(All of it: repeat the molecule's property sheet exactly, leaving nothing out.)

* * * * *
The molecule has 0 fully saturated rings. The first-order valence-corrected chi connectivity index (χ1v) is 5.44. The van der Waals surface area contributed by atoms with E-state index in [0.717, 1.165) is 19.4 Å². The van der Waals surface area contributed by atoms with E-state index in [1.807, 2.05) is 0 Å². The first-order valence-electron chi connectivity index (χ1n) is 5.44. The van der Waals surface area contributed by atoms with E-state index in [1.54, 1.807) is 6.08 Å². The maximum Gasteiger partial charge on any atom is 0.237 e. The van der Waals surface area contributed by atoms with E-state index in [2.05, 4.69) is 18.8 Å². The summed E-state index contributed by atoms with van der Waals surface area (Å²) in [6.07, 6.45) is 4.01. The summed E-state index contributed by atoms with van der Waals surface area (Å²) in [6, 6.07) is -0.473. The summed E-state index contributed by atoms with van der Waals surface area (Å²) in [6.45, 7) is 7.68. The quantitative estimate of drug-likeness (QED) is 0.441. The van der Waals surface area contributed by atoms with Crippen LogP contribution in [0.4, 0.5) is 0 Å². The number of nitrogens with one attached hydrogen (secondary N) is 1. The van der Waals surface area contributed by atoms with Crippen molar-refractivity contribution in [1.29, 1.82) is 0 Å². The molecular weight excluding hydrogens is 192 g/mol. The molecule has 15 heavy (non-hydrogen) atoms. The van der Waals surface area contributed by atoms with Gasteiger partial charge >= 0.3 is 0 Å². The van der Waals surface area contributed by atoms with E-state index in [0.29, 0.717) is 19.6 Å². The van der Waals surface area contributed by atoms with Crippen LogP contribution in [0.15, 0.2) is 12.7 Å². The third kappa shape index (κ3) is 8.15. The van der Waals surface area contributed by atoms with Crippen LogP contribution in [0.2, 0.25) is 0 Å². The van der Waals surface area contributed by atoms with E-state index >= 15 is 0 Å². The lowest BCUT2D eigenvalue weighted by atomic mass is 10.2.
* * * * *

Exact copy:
The molecule has 0 fully saturated rings. The first-order valence-corrected chi connectivity index (χ1v) is 5.44. The van der Waals surface area contributed by atoms with E-state index in [0.717, 1.165) is 19.4 Å². The van der Waals surface area contributed by atoms with E-state index in [1.807, 2.05) is 0 Å². The first-order valence-electron chi connectivity index (χ1n) is 5.44. The van der Waals surface area contributed by atoms with E-state index in [1.54, 1.807) is 6.08 Å². The maximum Gasteiger partial charge on any atom is 0.237 e. The van der Waals surface area contributed by atoms with E-state index in [2.05, 4.69) is 18.8 Å². The summed E-state index contributed by atoms with van der Waals surface area (Å²) in [6.07, 6.45) is 4.01. The summed E-state index contributed by atoms with van der Waals surface area (Å²) in [6, 6.07) is -0.473. The summed E-state index contributed by atoms with van der Waals surface area (Å²) in [6.45, 7) is 7.68. The quantitative estimate of drug-likeness (QED) is 0.441. The van der Waals surface area contributed by atoms with Crippen LogP contribution in [0.4, 0.5) is 0 Å². The number of nitrogens with one attached hydrogen (secondary N) is 1. The van der Waals surface area contributed by atoms with Crippen molar-refractivity contribution in [1.29, 1.82) is 0 Å². The molecular weight excluding hydrogens is 192 g/mol. The molecule has 15 heavy (non-hydrogen) atoms. The van der Waals surface area contributed by atoms with Gasteiger partial charge >= 0.3 is 0 Å². The van der Waals surface area contributed by atoms with E-state index in [0.29, 0.717) is 19.6 Å². The van der Waals surface area contributed by atoms with Crippen LogP contribution in [0.15, 0.2) is 12.7 Å². The third kappa shape index (κ3) is 8.15. The van der Waals surface area contributed by atoms with Crippen LogP contribution in [0.2, 0.25) is 0 Å². The van der Waals surface area contributed by atoms with E-state index >= 15 is 0 Å². The lowest BCUT2D eigenvalue weighted by atomic mass is 10.2.